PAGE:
So, we follow the other cases, none of which is particularly suspenseful. We learn very little about the investigators or about Alice, aside from her Singapore Sling recipe. There is precious little character development at all in the whole book. The author introduces a new character mid-book, who is hired fresh out of prison without any prior experience, and who is little more than a distraction. Then, Mr. Big comes back to town and denies everything. Alice is stumped – it’s he-said vs. she-said. Not only is there no pressure coming from the Chair (who sent her out to Austin specifically to handle this one big case), but the Chair then decides that, since there’s not more evidence (there’s one very tenuous bit of additional evidence, but not much), the case should be closed down. What? (I know that’s a bit of a spoiler, but since the Big case doesn’t ever go anywhere – there’s no hearing, no trial, no big reveal, no tearful confession, no new evidence found by the diligent investigating team, just a big nothing – there’s really nothing to spoil. Except that if you start reading this book and expect that this Big case is going to be the focus and there’s going to be a big payoff at the end – you’ll be wrong. There is no payoff. There is no resolution. You think while reading that all the other tangential investigations are just side-plots. They are not particularly interesting, but you’re expecting to get back to the main plot – and then it turns out that the side plots are all there is.)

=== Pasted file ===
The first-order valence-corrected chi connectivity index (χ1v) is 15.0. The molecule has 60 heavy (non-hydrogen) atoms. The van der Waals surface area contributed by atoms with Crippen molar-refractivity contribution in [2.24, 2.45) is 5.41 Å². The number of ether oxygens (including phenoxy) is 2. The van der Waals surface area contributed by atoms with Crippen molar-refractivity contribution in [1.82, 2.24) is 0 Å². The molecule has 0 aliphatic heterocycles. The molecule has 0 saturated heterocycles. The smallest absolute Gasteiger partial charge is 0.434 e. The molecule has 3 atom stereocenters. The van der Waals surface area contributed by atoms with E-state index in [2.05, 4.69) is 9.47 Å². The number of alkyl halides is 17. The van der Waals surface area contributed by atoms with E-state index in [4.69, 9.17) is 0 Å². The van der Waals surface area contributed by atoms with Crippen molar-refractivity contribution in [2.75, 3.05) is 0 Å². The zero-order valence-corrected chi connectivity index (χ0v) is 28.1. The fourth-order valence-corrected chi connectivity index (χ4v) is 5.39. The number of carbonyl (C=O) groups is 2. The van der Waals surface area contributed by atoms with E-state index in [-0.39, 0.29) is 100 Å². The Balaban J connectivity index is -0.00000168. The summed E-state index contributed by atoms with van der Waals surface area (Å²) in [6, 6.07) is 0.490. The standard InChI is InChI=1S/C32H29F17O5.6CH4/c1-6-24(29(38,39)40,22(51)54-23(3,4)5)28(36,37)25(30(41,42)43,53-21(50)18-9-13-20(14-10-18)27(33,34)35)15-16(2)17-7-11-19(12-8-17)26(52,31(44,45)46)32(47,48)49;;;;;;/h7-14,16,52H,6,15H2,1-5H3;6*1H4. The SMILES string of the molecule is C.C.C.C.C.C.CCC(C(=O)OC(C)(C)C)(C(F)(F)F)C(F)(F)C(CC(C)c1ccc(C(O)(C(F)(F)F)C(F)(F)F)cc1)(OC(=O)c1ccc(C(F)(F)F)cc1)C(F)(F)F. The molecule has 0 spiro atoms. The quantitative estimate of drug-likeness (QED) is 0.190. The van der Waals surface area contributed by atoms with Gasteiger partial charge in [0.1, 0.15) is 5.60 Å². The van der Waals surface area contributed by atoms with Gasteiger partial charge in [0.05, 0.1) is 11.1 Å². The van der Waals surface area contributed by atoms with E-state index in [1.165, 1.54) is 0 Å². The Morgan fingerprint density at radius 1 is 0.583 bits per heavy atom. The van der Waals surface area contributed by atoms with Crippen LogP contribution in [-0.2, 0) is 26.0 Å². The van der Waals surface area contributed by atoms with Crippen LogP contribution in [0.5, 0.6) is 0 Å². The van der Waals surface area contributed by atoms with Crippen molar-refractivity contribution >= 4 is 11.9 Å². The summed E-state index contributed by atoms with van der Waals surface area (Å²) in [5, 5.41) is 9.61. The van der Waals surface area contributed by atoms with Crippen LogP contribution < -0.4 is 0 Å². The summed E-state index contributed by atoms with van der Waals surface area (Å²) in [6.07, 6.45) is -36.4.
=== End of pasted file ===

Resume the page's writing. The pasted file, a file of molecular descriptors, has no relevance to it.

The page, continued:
In the end, the task force resolves a few minor cases. There is no mystery and no great drama. Why this task force even exists is the only mystery, and that is never explained.
To make matters worse, the writing is spotty at best. There are frequent punctuation, spacing, and language issues. The author has a penchant for starting sentences with adverbs or adjectives. The characters are wooden. The dialogue is stilted and mostly very unnatural, with occasional legal phrases thrown in, often incorrectly. There is a farcical “trial” scene when Inman, the lawyer, shows up in court without any prior process, and without notice to the other party, seeking a temporary restraining order to prevent a business owner from being in the same room as his employees. The depiction and discussion of the legal issues in this book includes so much that is wrong that it makes me wonder if the author has any actual experience. The alternative is that she simply couldn’t make anything resembling reality work in her narrative. (This is not to imply that everything is wrong. There are some passages that accurately explain things like the need for granting reasonable accommodations to employees with disabilities, which I think was part of the point of the book. But, so much is wrong that a lay reader won’t be able to distinguish between the fact and the fiction.)
I really don’t enjoy writing bad reviews. I hope that this author will work to improve her story outline, improve her characters, and improve her general writing ability if she continues publishing (and there is already a sequel to his book pre-viewed at the end). I wish her luck. As a reader, you should avoid this book and be very wary of the next one from Ms. Watts.